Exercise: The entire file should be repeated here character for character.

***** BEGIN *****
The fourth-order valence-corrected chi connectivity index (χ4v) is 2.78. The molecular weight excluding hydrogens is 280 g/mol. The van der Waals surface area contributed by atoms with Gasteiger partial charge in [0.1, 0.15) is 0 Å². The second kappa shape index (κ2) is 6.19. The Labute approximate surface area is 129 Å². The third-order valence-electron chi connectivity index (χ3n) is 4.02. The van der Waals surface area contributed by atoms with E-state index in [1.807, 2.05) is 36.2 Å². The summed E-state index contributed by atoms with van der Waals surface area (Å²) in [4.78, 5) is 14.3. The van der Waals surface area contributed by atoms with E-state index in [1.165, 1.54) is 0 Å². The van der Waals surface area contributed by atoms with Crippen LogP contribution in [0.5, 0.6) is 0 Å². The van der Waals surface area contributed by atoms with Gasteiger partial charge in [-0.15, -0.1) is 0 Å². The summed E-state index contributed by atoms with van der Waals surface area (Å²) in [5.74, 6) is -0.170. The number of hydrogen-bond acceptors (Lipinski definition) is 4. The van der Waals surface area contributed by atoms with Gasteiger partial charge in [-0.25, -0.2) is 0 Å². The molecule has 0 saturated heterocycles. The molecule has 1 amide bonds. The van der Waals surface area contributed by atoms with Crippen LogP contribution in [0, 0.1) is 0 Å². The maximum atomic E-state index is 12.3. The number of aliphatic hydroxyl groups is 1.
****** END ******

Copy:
The fourth-order valence-corrected chi connectivity index (χ4v) is 2.78. The molecular weight excluding hydrogens is 280 g/mol. The van der Waals surface area contributed by atoms with Gasteiger partial charge in [0.1, 0.15) is 0 Å². The second kappa shape index (κ2) is 6.19. The Labute approximate surface area is 129 Å². The third-order valence-electron chi connectivity index (χ3n) is 4.02. The van der Waals surface area contributed by atoms with E-state index in [1.807, 2.05) is 36.2 Å². The summed E-state index contributed by atoms with van der Waals surface area (Å²) in [4.78, 5) is 14.3. The van der Waals surface area contributed by atoms with E-state index in [1.165, 1.54) is 0 Å². The van der Waals surface area contributed by atoms with Crippen LogP contribution in [0.5, 0.6) is 0 Å². The van der Waals surface area contributed by atoms with Gasteiger partial charge in [-0.15, -0.1) is 0 Å². The summed E-state index contributed by atoms with van der Waals surface area (Å²) in [5.74, 6) is -0.170. The number of hydrogen-bond acceptors (Lipinski definition) is 4. The van der Waals surface area contributed by atoms with Gasteiger partial charge in [-0.25, -0.2) is 0 Å². The molecule has 0 saturated heterocycles. The molecule has 1 amide bonds. The van der Waals surface area contributed by atoms with Crippen LogP contribution in [0, 0.1) is 0 Å². The maximum atomic E-state index is 12.3. The number of aliphatic hydroxyl groups is 1.